Ubiquitin, SUMO & Genome Stability

2 PhD projects offered in the IPP summer call Molecular Mechanisms in Genome Stability & Gene Regulation

Scientific Background

We study regulatory mechanisms that govern cellular quality control. On the one hand, we are interested in DNA repair pathways and factors that ensure complete and accurate DNA replication in the face of DNA damage. On the other hand, we investigate the diverse signalling functions of the posttranslational protein modifiers, ubiquitin and SUMO. Most of our ongoing projects are therefore situated at the interface between protein regulation and genome maintenance. In our research, we combine methods in genetics, molecular and cell biology with protein biochemistry and advanced genomics tools, using both budding yeast and human cells as models. 

PhD Project 1: Deciphering the ubiquitin code

The ubiquitin system plays a key role in determining the function and fate of proteins in virtually every biological pathway, including genome maintenance and gene expression. Most often, ubiquitin signalling is mediated by polyubiquitin chains attached to selected substrate proteins. Depending on the linkage between the individual ubiquitin moieties, such chains can adopt many distinct geometries and - by means of linkage-selective downstream effectors - convey distinct biological effects. In this manner, the ubiquitin system is implicated in a variety of pathways that protect us from diseases such as cancer, neurodegeneration and inflammation. 

In our lab, we have developed tailor-made ubiquitylation enzymes that allow us to induce the polyubiquitylation of relevant cellular proteins in a controlled and linkage-selective manner. Here we will apply these tools to the investigation of ubiquitin signalling in selected biological contexts, including the processing of DNA polymerase-blocking lesions during DNA replication, the ubiquitin-dependent damage response pathway at DNA double-strand breaks, the contribution of ubiquitin and SUMO to biological condensates via phase separation and the protection from pathological protein aggregates. The project will involve biochemical as well as cell and molecular biological approaches and aims to eluciate the relevance of ubiquitin and SUMO signalling in cellular resilience mechanisms against ageing and disease. 

If you are interested in this project, please select Ulrich (Ubi) as your group preference in the IPP application platform.

PhD Project 2: Mechanisms of replicative DNA damage bypass

One of the areas where ubiquitylation plays a major regulatory role is during genome replication, where DNA is particularly vulnerable to decay. Accordingly, the capacity of cells to deal with replication stress is a major factor protecting us from genome instability and cancer. Yet, the molecular details of how a replication fork travels across a damaged template are poorly understood. A multitude of factors, including the ubiquitylation of the replication factor PCNA, have been implicated in this process, but many questions remain: what determines whether a replisome stalls or simply moves across a lesion? How do replication forks reverse or collapse upon prolonged stalling? How do they recover? What is the influence of chromatin?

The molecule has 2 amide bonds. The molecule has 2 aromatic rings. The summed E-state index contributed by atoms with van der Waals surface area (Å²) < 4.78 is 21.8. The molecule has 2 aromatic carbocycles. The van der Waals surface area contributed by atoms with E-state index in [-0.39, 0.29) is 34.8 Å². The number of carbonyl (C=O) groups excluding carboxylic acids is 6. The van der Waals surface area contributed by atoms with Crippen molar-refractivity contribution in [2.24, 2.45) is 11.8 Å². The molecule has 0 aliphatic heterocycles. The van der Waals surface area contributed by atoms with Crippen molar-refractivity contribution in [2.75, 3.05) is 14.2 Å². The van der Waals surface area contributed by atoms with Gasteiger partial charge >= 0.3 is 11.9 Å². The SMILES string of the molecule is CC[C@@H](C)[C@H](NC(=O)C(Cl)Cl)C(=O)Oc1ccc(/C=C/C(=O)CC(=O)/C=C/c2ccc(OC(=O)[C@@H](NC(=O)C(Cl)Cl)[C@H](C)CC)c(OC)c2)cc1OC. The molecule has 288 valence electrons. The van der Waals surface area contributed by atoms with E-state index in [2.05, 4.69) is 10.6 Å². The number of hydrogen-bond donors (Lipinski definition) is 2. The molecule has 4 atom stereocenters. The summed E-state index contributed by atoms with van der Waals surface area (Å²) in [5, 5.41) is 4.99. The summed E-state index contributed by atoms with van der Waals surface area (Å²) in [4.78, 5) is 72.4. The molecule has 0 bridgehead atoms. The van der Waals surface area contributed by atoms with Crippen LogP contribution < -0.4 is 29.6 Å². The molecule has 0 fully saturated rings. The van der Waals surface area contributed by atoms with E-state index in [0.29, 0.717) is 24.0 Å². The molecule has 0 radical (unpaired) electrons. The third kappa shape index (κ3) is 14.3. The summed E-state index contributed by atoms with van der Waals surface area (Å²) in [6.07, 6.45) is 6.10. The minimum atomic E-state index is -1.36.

To address these questions, we are combining tools such as fluorescence microscopy, chromatin immunoprecipitation, next-generation sequencing, and quantitative mass spectrometry, to examine the influence of factors like chromatin structure, cell cycle, and replication timing on damage processing. We engage in collaborative research for real-time measurements of replication fork progression in live cells and develop methods for the genomewide mapping of lesions and replication intermediates. In this manner, we aim to determine the interdependencies and hierarchies of the factors involved in ubiquitin-dependent lesion bypass.

If you are interested in this project, please select Ulrich (DNA) as your group preference in the IPP application platform.


Publications relevant to these projects

Renz C, Asimaki E, Meister C, Albanèse V, Petriukov K, Krapoth NC, Wegmann S, Wollscheid HP, Wong RP, Fulzele A, Chen JX, Léon S and Ulrich HD (2024) Ubiquiton-An inducible, linkage-specific polyubiquitylation tool. Mol Cell 84:386-400 Link

Shi J, Hauschulte K, Mikicic I, Maharjan S, Arz V, Strauch T, Heidelberger JB, Schaefer JV, Dreier B, Plückthun A, Beli P, Ulrich HD and Wollscheid HP (2023) Nuclear myosin VI maintains replication fork stability. Nat Commun 14:3787 Link

Wegmann S, Meister C, Renz C, Yakoub G, Wollscheid HP, Takahashi DT, Mikicic I, Beli P and Ulrich HD (2022) Linkage reprogramming by tailor-made E3s reveals polyubiquitin chain requirements in DNA-damage bypass. Mol Cell, 82:1589-1602 Link

Sriramachandran AM, Petrosino G, Mendez-Lago M, Schafer AJ, Batista-Nascimento LS, Zilio N and Ulrich HD (2020) Genome-wide nucleotide-resolution mapping of DNA replication patterns, single-strand breaks, and lesions by GLOE-Seq. Mol Cell 78:975-985 Link

Wong RP, Garcia-Rodriguez N, Zilio N, Hanulova M and Ulrich HD (2020) Processing of DNA polymerase-blocking lesions during genome replication is spatially and temporally segregated from replication forks.Mol Cell 77:3-16 Link


Contact Details

Dr Helle D. Ulrich
Institute of Molecular Biology (IMB)
& Johannes Gutenberg University Mainz
Ackermannweg 4
D – 55128 Mainz